We can probably never say it enough, greed is a nasty flaw and it is it most often that makes its victims vulnerable to scams (scams) of all kinds. The number of victims increases depending on the popularity of bitcoin (BTC), everyone dreams of becoming rich, forgetting about distrust and security measures. Of course, a certain naivety and ignorance of basic computer security is also not absent among scam victims.
Fake websites, airdrops and fraudulent mail
Between the fake websites, the airdrops fraudulent and malicious emails, on the web, use the right tools to avoid scams. Here are some ways to avoid the traps.
1. Don’t trust people you don’t know (that is, just about everyone on the internet) and identify each dubious site: feel free to use the tools at your disposal like Total Virus, Scam Detector or again Scamadviser. You can test yourself with, for example, the blacklist of fraudulent sites or sites not authorized by the AMF here.
2. Be careful when clicking on links. The email from phishing is a great classic of scammers : an email that looks a lot like the one that Binance or even your traditional bank could send you. Do not click on any of the links received in suspicious emails and do not open attachments. Always check the URLs before entering personal information (see point 1). Note that Binance has a program antiphishing which allows you, if you activate it in your settings, to recognize that the email actually comes from Binance.
3. Delete SMS from strangers. As for emails, it goes straight to the trash.
4. Use two-factor authentication (2FA). Install for example the application Google Authenticator (there are many others, but this one is common and easy to use). Obviously, save the key (in the form of a QR code or a list of numbers and letters) of your authenticator on a non-digital medium (if you ever lose your phone, you can easily reinstall it). You can use two-factor authentication for your emails, access to cryptocurrency platforms, social networks, etc.
5. Don’t believe in Santa Claus anymore. Bitcoin (BTC) donations do not exist (unless you are the donor). The terrible night of July 2020 during which hackers attacked twitter and scammers posted messages on all VIP accounts: “you give me one bitcoin (BTC) and I send you two back”, don’t dream, it doesn’t exist, except when it’s a scam.
6. Beware of airdrops. Don’t believe in Santa Claus anymore. Ah, damn, I’ve already written it. But in this matter, two warnings are better. For a airdrop, or you have voluntarily participated (and on some Google Sheets of scams, we even ask for the secret key of your wallet, which you obviously won’t give), or you received tokens without asking for anything. Free tokens, nice. But actually no. If a malicious code is embedded, then you will lose everything there is in your wallet when you try to resell these tokens.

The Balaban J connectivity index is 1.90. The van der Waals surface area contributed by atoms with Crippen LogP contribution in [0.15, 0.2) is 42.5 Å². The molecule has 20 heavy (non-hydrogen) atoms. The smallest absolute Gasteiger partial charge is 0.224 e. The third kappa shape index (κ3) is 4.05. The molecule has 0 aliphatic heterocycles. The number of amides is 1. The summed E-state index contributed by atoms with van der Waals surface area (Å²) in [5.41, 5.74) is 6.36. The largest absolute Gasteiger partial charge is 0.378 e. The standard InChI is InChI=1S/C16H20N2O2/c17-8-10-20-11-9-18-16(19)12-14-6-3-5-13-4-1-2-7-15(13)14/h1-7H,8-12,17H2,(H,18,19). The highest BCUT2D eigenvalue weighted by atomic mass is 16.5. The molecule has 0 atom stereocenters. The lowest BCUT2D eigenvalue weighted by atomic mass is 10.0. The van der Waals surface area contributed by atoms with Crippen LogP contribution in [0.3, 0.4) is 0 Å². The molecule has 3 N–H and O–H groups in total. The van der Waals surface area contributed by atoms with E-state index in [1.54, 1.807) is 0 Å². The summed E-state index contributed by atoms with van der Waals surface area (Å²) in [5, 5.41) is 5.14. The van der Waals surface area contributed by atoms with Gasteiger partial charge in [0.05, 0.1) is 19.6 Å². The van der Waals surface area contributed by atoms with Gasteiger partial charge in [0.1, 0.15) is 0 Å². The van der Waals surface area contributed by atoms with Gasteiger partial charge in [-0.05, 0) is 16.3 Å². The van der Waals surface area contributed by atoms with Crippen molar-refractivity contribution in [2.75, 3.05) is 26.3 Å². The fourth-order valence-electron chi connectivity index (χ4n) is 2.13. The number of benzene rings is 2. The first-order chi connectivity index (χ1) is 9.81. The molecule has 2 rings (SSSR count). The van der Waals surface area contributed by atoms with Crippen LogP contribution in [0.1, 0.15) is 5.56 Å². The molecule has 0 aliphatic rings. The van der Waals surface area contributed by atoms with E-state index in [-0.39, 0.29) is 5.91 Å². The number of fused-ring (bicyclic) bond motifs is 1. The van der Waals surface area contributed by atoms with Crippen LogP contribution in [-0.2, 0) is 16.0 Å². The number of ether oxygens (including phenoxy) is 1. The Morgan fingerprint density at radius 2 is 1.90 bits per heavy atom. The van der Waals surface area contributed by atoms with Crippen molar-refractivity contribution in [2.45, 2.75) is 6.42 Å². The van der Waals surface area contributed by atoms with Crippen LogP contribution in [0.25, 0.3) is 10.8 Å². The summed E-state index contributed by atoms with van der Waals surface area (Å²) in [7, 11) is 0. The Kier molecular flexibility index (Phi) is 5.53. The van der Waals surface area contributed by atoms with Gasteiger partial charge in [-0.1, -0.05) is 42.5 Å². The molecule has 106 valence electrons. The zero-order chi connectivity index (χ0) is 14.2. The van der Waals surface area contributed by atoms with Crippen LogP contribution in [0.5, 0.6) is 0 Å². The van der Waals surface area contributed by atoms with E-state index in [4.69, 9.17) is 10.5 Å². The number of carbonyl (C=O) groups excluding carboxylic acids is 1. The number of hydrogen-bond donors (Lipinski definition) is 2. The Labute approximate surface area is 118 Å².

7. As soon as a site forces you to exchange your bitcoins (BTC) for the native token of the platform in question and in addition to blocking them for a while, it smells like a burnout. Of course, the proposed yield is extraordinary, but never forget: you should no longer believe in Santa Claus. It’s sad, but that’s the way it is. Bitconnect is the perfect example of this. Come on, let’s get back to the presentation video of this memorable Ponzi pyramid for our greatest (de)pleasure.
7. Buy your hardware wallet, Ledger or Trezor type, on the manufacturer’s official website or in a physical store. Never buy this equipment second-hand. (Also avoid second-hand smartphones if you want to install a hot wallet. For my part, I have already received a refurbished smartphone stuffed with viruses, in terms of computer security, cheapness does not pay …)
8. Beware of fake Chrome extensions. Go directly to the developer’s website rather than the Chrome Store.
9. Use multiple smartphones : do not store a large amount of cryptocurrencies on the phone that you use daily. Metamask and Icloud don’t always go hand in hand: if you enable the backup from the Icloud, then you also save the password to access your wallet Metamask. Domenic Iacovone paid for it and thus lost no less than $655,388! Since then, he has been fighting to ensure that the secret key is no longer automatically saved on Apple’s cloud.
10. Do not connect to a public wifi network.
11. Don’t let any foreign hardware connect to your hardware. After surviving the health crisis, you know the ravages of a virus: keep foreign equipment at bay, even the usb cables can be infected.
This list seems long and scary (and yet probably not exhaustive), it is not intended to discourage you in your exploration of the fascinating world of cryptocurrencies, but to protect you from scams. Once you have acquired the right reflexes, you won’t even think about it anymore. It is good to note, however, that Metamask has recently offered to help you search for your stolen funds for free (when possible).
Receive a digest of the news in the world of cryptocurrencies by subscribing to our new daily and weekly newsletter service so you don’t miss anything essential Cointribune!
Subprime, financial crises, rampant inflation, tax havens… Bitcoin was designed for more transparency and maybe finally change the game. I am trying to understand this new environment and trying to explain it in my turn. The road is undoubtedly long, but it is worth it.